Colourism is making quite the headlines of late. Amandla Stenberg is quoted as saying that she didn’t cast for a role in the landmark film that is Marvel/Disney’s Black Panther because she thought that roles were better suited for dark-skinned actors. Beyoncé’s father Mathew Knowles, claims his whole life has been ingrained with colourism, so much so that he’d only date light-skinned black women. Knowles went as far as saying that the reason he started dating Beyoncé’s mother was because he thought Tina was white. Then there’s the viral video doing a re-run on the Internet from Youtuber VanBanter, where his vox-pop asks; ‘Are Black British Youth Obsessed With light Skin/Curly Hair?’ The results are a telling ‘yes’, bringing to the fore British tainted colourism – and make no mistake, The West is not the only part of the world this ism can be found.
It’s pernicious effect in film is not always overt – we’re not beaten obviously about the head with the mallet that says society prefers its people of colour no darker than a brown paper bag; that’d be so uncouth. It’s subtle, enchanting and seductive.
No Shade enters the terrain of colourism on a crest of the public discussion. Not yet released, it’s a British made film from Clare Anyiam-Osigwe who makes her debut directorially. It’s a story about relationships and how the spectre of colourism taints intimacy, friendships and love.
“I made this film because it was something that was constantly coming to my attention; from friends, clients, colleagues and in the media. It was like the brown elephant in the room that everyone can see and feel out of their peripheral vision, but didn’t want to acknowledge.”
Clare Anyiam-Osigwe is no stranger to the media and film. In a partnership with her sister, she founded JoClare PR and Anyiam-Osigwe is married to British Urban Film Festival founder Emmanuel Anyiam-Osigwe. Her entry into filmmaking seems inevitable and the subject matter of her film as a first? Well, maybe. Clare’s also the founder of the Premae Skin Care company. There’s not doubt she’d have seen some of the damage aimed at skin, which isn’t deemed the ‘right’ colour. Some of the reasons around how Clare’s gauntlet falls on colourism and misogynoir could seem at first glance obvious, but she continues in her own words on reasons for her own contribution in film.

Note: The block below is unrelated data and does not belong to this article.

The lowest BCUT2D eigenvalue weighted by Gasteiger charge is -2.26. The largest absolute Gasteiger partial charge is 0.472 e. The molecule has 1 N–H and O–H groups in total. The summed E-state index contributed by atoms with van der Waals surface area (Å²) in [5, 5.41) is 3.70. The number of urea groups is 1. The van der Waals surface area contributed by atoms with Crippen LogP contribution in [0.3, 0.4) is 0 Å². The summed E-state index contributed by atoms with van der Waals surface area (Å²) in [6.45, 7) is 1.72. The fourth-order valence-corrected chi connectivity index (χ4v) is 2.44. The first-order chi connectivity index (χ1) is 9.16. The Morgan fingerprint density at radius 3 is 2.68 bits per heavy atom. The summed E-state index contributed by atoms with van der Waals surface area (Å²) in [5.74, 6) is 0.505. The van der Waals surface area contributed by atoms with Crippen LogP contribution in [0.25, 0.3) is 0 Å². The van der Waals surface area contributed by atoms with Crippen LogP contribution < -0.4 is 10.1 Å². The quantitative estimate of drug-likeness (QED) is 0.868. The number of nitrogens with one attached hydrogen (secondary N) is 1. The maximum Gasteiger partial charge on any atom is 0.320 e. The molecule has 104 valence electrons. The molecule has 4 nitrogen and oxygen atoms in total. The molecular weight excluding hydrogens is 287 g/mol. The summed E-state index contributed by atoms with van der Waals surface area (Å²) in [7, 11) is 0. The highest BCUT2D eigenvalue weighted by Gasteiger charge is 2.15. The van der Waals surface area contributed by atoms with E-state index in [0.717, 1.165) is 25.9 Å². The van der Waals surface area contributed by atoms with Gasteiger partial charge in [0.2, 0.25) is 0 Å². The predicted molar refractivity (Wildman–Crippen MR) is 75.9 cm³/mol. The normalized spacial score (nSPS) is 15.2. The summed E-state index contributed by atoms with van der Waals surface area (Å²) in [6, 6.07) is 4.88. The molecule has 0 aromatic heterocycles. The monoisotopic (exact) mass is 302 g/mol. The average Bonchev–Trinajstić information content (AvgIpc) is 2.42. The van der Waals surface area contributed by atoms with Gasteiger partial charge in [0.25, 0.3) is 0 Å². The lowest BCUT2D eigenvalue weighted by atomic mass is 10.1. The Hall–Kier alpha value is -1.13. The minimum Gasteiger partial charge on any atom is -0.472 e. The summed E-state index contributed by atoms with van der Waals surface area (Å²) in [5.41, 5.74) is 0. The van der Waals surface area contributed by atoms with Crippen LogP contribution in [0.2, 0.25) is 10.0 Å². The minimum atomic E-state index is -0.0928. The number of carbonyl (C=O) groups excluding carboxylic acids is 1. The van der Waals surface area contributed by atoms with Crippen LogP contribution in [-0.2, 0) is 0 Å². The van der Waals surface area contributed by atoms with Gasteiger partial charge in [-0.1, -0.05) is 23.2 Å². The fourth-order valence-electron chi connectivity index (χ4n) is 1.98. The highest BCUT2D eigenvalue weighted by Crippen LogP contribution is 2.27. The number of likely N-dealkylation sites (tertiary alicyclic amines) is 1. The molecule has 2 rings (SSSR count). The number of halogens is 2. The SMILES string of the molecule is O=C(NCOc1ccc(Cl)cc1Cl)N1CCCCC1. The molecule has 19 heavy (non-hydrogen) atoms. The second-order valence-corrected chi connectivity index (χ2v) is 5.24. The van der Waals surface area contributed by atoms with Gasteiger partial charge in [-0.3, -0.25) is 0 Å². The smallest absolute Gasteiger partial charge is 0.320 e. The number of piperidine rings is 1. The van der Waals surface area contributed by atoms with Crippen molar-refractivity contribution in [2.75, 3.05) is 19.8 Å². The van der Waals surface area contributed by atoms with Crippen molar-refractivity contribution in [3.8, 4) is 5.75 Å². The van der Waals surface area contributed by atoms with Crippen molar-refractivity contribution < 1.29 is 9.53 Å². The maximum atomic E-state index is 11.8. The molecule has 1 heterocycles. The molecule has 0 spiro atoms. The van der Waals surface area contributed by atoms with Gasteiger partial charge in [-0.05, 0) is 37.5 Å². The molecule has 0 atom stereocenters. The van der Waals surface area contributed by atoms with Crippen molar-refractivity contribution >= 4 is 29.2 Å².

“I felt is was my duty to tell this story. My point of view is not that of the ‘angry black woman’. I am happy in my life and career. I really didn’t need to tell this story for my own self; it was more of a love letter to black women, a tool to have a dialogue with black men and all people of colour. It’s a chance for healing; a moment of clarity and a chance to educate and change the discourse of ‘blackness’ in the U.K.”
It’s funny how black women are quick to point out that they’re not the ‘angry black woman’ stereotype as a disclaimer prior to speaking truth. Whilst it might not be Clare’s precursor, it could hint at some of the ways in which black women and men have internalised colourism and misogynoir – a measure of how it’s affected their behaviour and the way they speak of it. Clare offers her own opinions on how people manage colourism.
“I don’t think it has been internalised. I see men and women talking about it in barbershops, hair salons and on twitter. Most people try to ignore it, but once it’s brought up, you can’t stop people from discussing it. It has an effect on people, mostly a negative effect, largely unwanted and rejected by most black men and women. There is a small percentage of people who agree with colourism and the mistreatment of black women. Some of it is learned behaviour, preference and a genuine dislike of their own blackness, projected onto others.“
‘Black film’ is often mired in ‘issues’ and ‘isms’ both in what we see on screen, but also through the reception of its audiences and how they subsequently view and discuss it. It bears such a mantle of responsibility and part of that is because we get to see so little of it on mainstream platforms. If it’s not a film, which deals with historic racism, then it’s about drugs or gang-crime, if not that, then it has some political statement to make. Even Disney princesses of colour must save her community long before she thinks of her own personal desires. ‘Black film’ just can’t…be. It’s hard not to see how No Shade doesn’t step into this territory, but Clare counters;
“I think that all films are issue-led in one way or another. Themes of greed, love, abandonment, colourism, they explore the human condition and that’s why we watch films; to escape, to think, to cry and to laugh. The film No Shade is issue-based, but it’s very entertaining and will make you laugh out loud, toes curl at the love scenes and kiss-your-teeth at the mean moments. That’s what films should do.